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The PFJ - How to see it on the charts


chionomaniac

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Posted
  • Location: Hayward’s Heath - home, Brighton/East Grinstead - work.
  • Weather Preferences: Snow and storms
  • Location: Hayward’s Heath - home, Brighton/East Grinstead - work.

I wonder could any netweather experts please help me. I have a question regarding the PFJ. Is it possible to work out from the 500hPa charts where this jet boundary is positioned or do I have to refer to the 200hPa or 300hPa wind charts to work this out? I often find these difficult to read when the jet stream is fragmented. Or am I looking in completely wrong place altogether?

Many thanks in anticipation.

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Posted
  • Location: just south of Doncaster, Sth Yorks
  • Location: just south of Doncaster, Sth Yorks

the 300mb chart is usually the best for being nearest to the jet.

Try the NW Extra charts which shows the msl and jet stream chart on the same chart, thus you can see how each interacts with the other.

maybe its on the free section, check it out.

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the 300mb chart is usually the best for being nearest to the jet.

Try the NW Extra charts which shows the msl and jet stream chart on the same chart, thus you can see how each interacts with the other.

maybe its on the free section, check it out.

There's also a very rough guide to the position of the jet is also visible on the wetter charts under 'jet' tab. You can see the position of the jet. The key to look for in terms of maritime polar set up is the jet running south of the UK.

There's some useful information here, especially under the polar maritime part:

http://www.netweather.tv/forum/index.php?s...mp;#entry437749

The thick black line on the wetter 500hPa charts is a thickness line, but the boundary on this is also a useful guide. Go from that to the jet chart and you can see the position.

Others may be able to put this rather better!!!

The amazing thing about the polar maritime set up is that you can get heavy snow off relatively warm upper temps!

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Posted
  • Location: Hayward’s Heath - home, Brighton/East Grinstead - work.
  • Weather Preferences: Snow and storms
  • Location: Hayward’s Heath - home, Brighton/East Grinstead - work.

Thank you for your replies.

I have just signed up to netweather extra - the amount of available info is impressive! It is useful to see the 300hPa chart together with the slp.

WIB thanks for this link to TWS BI snow set up article. I have previously read this excellent post a number of times - essential reading for a novice like myself!

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Posted
  • Location: Yorkshire Puddin' aka Kirkham, Lancashire, England, United Kingdom
  • Weather Preferences: cold winters, cold springs, cold summers and cold autumns
  • Location: Yorkshire Puddin' aka Kirkham, Lancashire, England, United Kingdom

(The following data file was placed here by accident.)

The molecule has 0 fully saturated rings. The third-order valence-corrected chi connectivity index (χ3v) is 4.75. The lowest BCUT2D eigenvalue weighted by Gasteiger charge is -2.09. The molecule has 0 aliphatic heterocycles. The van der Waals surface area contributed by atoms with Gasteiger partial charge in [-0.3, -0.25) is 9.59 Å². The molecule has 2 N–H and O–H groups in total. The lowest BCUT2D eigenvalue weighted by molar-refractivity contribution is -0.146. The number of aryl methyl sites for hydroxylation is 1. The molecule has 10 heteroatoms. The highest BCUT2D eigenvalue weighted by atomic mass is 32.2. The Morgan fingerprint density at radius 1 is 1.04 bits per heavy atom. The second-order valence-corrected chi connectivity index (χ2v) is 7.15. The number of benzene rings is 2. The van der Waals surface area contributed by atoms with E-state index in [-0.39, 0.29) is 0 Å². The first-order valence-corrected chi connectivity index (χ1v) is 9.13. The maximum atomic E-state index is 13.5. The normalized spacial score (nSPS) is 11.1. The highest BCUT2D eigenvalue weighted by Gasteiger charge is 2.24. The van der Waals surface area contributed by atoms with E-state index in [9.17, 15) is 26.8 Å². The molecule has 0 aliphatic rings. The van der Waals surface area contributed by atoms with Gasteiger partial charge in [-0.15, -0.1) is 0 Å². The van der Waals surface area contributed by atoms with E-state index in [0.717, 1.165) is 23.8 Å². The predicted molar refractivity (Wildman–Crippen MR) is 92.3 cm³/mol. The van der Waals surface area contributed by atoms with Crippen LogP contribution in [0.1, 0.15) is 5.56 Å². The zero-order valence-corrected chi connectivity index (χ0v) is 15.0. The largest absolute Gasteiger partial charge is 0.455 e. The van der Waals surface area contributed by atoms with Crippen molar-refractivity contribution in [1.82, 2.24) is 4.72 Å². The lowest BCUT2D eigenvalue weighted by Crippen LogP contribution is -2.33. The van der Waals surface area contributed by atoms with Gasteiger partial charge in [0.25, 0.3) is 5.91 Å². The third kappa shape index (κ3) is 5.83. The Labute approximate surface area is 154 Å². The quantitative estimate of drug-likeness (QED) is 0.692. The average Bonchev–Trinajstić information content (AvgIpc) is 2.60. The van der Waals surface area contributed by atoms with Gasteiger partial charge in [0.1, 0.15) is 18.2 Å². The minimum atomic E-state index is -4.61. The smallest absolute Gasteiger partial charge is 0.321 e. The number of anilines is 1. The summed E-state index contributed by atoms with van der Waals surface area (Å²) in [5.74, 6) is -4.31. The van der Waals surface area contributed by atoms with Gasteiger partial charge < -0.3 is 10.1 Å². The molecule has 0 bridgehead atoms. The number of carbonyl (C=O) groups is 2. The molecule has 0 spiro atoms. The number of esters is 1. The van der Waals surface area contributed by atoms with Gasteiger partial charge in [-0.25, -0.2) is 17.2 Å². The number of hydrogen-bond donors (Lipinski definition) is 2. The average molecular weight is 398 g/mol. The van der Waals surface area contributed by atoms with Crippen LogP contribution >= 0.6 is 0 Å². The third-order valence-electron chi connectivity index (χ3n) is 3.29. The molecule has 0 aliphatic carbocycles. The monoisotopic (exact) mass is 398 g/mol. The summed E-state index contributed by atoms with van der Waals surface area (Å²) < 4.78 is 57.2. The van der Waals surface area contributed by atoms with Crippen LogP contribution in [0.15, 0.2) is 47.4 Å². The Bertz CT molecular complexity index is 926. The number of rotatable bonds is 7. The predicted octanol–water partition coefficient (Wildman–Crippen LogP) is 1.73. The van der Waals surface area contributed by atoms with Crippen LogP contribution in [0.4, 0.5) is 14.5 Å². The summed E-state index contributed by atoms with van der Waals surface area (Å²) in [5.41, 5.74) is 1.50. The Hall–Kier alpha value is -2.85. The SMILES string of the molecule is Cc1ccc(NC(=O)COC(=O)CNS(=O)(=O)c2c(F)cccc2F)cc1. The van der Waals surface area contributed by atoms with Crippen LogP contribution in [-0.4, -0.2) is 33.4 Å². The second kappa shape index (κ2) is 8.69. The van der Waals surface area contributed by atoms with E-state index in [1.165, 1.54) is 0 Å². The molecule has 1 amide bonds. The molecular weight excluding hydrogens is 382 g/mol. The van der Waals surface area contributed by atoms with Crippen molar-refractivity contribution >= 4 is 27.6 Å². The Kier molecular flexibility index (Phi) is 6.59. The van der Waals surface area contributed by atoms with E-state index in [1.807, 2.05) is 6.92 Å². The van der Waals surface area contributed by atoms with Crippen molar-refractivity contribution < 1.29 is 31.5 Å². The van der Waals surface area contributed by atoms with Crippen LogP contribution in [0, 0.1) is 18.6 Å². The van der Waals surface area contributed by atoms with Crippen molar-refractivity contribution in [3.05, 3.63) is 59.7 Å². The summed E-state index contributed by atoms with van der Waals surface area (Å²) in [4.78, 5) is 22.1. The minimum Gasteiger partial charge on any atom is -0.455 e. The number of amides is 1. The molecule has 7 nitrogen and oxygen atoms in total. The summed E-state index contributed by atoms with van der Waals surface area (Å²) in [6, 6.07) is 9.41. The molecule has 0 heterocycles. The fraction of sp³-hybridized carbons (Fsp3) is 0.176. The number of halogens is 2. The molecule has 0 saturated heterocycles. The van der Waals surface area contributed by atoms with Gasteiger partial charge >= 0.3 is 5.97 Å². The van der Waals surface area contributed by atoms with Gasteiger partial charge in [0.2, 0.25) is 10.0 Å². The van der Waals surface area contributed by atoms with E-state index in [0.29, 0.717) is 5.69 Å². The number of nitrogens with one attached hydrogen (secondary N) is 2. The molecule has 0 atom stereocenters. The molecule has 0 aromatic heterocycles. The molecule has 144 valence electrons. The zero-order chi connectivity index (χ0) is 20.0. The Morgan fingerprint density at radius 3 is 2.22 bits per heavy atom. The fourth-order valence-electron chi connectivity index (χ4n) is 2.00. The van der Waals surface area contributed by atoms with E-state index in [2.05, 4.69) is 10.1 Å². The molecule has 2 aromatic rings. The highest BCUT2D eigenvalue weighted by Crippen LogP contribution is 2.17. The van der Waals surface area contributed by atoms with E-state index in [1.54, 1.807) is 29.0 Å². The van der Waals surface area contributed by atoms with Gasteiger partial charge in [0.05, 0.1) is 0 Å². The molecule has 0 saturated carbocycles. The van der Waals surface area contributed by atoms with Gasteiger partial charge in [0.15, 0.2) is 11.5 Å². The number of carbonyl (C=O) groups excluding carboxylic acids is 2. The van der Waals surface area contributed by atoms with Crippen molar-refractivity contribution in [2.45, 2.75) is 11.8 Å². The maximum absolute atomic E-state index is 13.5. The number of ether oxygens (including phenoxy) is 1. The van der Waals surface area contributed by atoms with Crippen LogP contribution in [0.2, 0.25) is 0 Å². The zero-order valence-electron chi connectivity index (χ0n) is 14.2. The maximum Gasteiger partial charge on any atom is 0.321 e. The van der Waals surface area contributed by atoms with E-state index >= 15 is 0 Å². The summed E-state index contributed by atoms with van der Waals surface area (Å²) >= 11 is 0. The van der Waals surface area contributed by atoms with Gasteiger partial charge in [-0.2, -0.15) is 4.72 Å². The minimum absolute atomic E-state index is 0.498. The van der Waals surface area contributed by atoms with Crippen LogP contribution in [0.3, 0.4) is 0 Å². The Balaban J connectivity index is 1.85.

The thick black line on the wetter 500hPa charts is a thickness line, but the boundary on this is also a useful guide. Go from that to the jet chart and you can see the position.

Thanks for the PFJ boundary on the 500 HPA charts WIB. :gathering:

However which line represents the subtropical jet stream on the 500 HPA charts?

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Posted
  • Location: Coventry,Warwickshire
  • Location: Coventry,Warwickshire

The height of the jetstream changes during summer and winter being higher during the summer(200hpa) and marks the boundary between warm and cold air just below the tropopause. Looking at a 500hpa temperature which is a little lower will give you an idea of where the warm cold boundary is above and where the jet is likely to be.

From the jetstream we get a good idea about where high pressure is likely to be and where air is moving. So we can tell if it is likely to be hot or cold.

The other important point to note is that becuase the jet marks the boundary beteen cold and warm air then this is where cloud and rain is likely to be as warm air is lifted over cold or cold air undercuts warm.

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Posted
  • Location: Hayward’s Heath - home, Brighton/East Grinstead - work.
  • Weather Preferences: Snow and storms
  • Location: Hayward’s Heath - home, Brighton/East Grinstead - work.

Thanks brickfielder the 500hPa chart you have posted will hopefully allow me to make a quick educated guess where the jet is positioned before confirming this on the 300hPA wind charts.

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  • 4 weeks later...
Posted
  • Location: Steeton, W Yorks, 270m ASL
  • Location: Steeton, W Yorks, 270m ASL
Thanks brickfielder the 500hPa chart you have posted will hopefully allow me to make a quick educated guess where the jet is positioned before confirming this on the 300hPA wind charts.

Just to build on BF's post, don't be deceived into using colours on 500s to plot the jet, though it MIGHT be a good surrogate. The jet will tend lie where the thermal gradient is steepest - hence look for the place where the isotherms or isohyets are closest together.

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